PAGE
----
Do you meet with your clients ahead of time, or do you nurture your relationship on site?
Both. Say for birth, I would absolutely meet the client ahead of time, stay in touch, get to know them. Weddings of course, sometimes I will just show up and meet them, but I wont bring the camera out until we’ve established a connection, just to help people feel comfortable. If they’re not, I wont take photos. I wont take a photo if someone doesn’t want their photo taken. I’m a doula as well, and doulas are very hands on, you actually physically comfort women through their pain and birth transition, and that’s always something that comes really naturally to me, to reach out and touch people. That’s something that we learned with hairdressing, and it’s very rare. Within a few moments you’ve met someone, and then you have your hands on their head right away. You’re an alien species who reaches out and puts their hands on their head and feels their skull. Doula is like that as well. You put your hands on a woman’s hips and you soothe her pain. A sisterhood connection with women. I love to take photos of women.

What type of client would make your pulse pound? Who is your dream subject?
I think my dream subjects are anybody who’s willing to take their clothes off, who normally would never take their clothes off. I really really love humans. One of my interests is photographing nudes, and especially women or men who are not your social typical norm or idea of picture perfect beauty, but really really should be the ideal of beauty.

How does it feel to own your own business?
Exhilarating. I really like attention. Now I get to plaster my name everywhere and talk about myself more than usual, so that’s pretty great. I’m not really very shy. I know how to direct people now. Everyone is expecting you to pose them and move them around. Don’t have any problem public speaking or raising my voice to direct a crowd. I also know how to slink into the background if I need too.

What makes OM unique?
I really want to capture people in their natural form and not sugar coat scenarios and families and appearances. So, if I’m used to seeing someone in a dirty shirt and jeans, and they show up in a crisp white ironed shirt and combed hair, that would not be what I want to capture. I’m interested in people as they are, in their lives, in their settings, in their natural environments. I also like to take creative photos that are not realistic at all. It’s important to me too, to do different things and not be rigid in my ideas and style. I like to be flexible.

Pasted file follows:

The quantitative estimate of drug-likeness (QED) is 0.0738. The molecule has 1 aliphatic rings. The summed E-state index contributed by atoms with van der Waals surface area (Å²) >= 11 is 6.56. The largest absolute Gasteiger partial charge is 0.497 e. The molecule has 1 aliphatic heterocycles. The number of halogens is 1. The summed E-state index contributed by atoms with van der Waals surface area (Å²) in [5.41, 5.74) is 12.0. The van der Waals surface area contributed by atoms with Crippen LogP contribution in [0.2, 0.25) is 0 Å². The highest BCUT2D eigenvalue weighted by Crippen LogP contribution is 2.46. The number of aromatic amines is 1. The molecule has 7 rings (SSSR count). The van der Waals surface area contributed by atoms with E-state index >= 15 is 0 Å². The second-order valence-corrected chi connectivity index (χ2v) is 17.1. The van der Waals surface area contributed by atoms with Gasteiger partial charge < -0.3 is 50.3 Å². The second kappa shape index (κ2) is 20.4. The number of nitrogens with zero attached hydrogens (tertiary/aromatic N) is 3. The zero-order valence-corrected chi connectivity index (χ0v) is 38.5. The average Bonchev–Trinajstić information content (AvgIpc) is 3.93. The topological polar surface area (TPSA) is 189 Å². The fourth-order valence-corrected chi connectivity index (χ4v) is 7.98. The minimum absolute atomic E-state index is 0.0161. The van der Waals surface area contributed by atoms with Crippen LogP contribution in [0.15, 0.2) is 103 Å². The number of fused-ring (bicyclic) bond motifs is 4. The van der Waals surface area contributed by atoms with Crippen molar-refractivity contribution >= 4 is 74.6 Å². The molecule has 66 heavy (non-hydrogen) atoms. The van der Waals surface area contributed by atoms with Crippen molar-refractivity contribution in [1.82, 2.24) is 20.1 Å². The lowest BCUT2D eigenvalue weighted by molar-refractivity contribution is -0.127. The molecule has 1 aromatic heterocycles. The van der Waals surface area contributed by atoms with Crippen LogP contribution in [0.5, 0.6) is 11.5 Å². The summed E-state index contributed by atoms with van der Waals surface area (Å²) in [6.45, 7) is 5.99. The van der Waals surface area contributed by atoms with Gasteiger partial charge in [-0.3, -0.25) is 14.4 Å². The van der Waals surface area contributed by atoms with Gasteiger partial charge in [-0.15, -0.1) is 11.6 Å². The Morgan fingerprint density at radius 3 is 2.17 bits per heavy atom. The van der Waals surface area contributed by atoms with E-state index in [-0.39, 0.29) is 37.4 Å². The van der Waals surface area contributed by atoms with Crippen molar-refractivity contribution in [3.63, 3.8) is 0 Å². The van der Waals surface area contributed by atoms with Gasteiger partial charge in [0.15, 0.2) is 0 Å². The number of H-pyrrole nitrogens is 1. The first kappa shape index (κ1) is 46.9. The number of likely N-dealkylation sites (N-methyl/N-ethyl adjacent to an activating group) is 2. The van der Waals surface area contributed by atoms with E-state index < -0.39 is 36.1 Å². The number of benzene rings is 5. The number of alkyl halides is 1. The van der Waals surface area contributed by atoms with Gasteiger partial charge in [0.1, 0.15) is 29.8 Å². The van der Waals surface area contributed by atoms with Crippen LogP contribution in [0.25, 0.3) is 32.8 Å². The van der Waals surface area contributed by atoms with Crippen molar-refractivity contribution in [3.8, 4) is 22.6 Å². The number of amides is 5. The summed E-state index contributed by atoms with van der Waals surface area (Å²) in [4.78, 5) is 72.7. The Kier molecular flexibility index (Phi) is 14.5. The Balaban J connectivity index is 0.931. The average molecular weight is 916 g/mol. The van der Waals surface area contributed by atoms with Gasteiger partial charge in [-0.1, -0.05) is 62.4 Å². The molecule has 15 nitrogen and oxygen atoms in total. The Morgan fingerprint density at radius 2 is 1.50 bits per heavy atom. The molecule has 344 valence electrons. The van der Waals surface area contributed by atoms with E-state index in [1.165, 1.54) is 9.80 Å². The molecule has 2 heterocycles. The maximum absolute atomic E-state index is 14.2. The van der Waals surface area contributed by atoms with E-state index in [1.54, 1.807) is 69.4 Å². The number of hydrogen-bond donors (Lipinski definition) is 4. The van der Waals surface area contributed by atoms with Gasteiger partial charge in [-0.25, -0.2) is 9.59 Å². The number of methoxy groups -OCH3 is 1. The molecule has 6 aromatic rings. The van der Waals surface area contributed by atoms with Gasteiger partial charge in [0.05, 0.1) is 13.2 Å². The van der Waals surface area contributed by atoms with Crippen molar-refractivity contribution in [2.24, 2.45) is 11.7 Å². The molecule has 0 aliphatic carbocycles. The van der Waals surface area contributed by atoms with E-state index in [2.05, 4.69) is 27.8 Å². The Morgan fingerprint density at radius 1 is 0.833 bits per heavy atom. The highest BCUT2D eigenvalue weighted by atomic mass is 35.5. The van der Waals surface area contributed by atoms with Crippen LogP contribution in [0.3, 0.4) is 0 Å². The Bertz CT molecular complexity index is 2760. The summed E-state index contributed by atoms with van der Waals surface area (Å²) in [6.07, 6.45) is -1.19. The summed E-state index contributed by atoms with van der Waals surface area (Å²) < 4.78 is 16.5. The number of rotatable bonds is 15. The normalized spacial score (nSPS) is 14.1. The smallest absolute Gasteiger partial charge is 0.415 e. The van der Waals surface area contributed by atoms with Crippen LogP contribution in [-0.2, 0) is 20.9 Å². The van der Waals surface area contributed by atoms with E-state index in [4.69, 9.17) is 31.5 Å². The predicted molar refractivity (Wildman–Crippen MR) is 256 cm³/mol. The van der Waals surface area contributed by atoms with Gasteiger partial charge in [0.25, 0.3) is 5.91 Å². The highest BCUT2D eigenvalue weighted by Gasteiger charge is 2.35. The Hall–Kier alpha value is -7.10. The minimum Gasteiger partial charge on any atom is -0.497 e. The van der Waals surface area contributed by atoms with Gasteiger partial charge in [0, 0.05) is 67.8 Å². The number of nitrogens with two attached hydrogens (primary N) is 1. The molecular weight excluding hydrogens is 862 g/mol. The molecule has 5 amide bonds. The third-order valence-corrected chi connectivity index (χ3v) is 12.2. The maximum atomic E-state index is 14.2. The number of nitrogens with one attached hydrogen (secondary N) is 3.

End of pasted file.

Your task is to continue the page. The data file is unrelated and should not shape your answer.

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Working with an art medium, photography, in this commercial output can be a sticky space for many artists. How do you negotiate your ‘art’ while working for a client?
I want to make sure that my clients have seen what I’ve already done and understand my capabilities and price points, and that they know what they’re getting into. I find that people who love what I do really love what I do, and they want to work with me just based on my portfolio. I had a person recently who wanted to work with me before she saw my photos, and that felt nice: she could tell what I do without meeting me.

1040310_10151728582100336_394198792_oWhat is your vision for OM?

I really want to travel and eventually work in editorial photography and my BIG life goal would be to be working entirely on creative projects and to be published in a major publication. Fashion photography. Avante garde stuff is the direction that I’d like to head in. Yes, I’d like to work in New York city and be a very special person.

What does the word freedom mean to you?
I think that freedom for me is living without fear. Following your heart and your soul path.

Opal Michel Photography
(250) 434-4422
Chase BC
Find her on Facebook
opal@opalmichel.com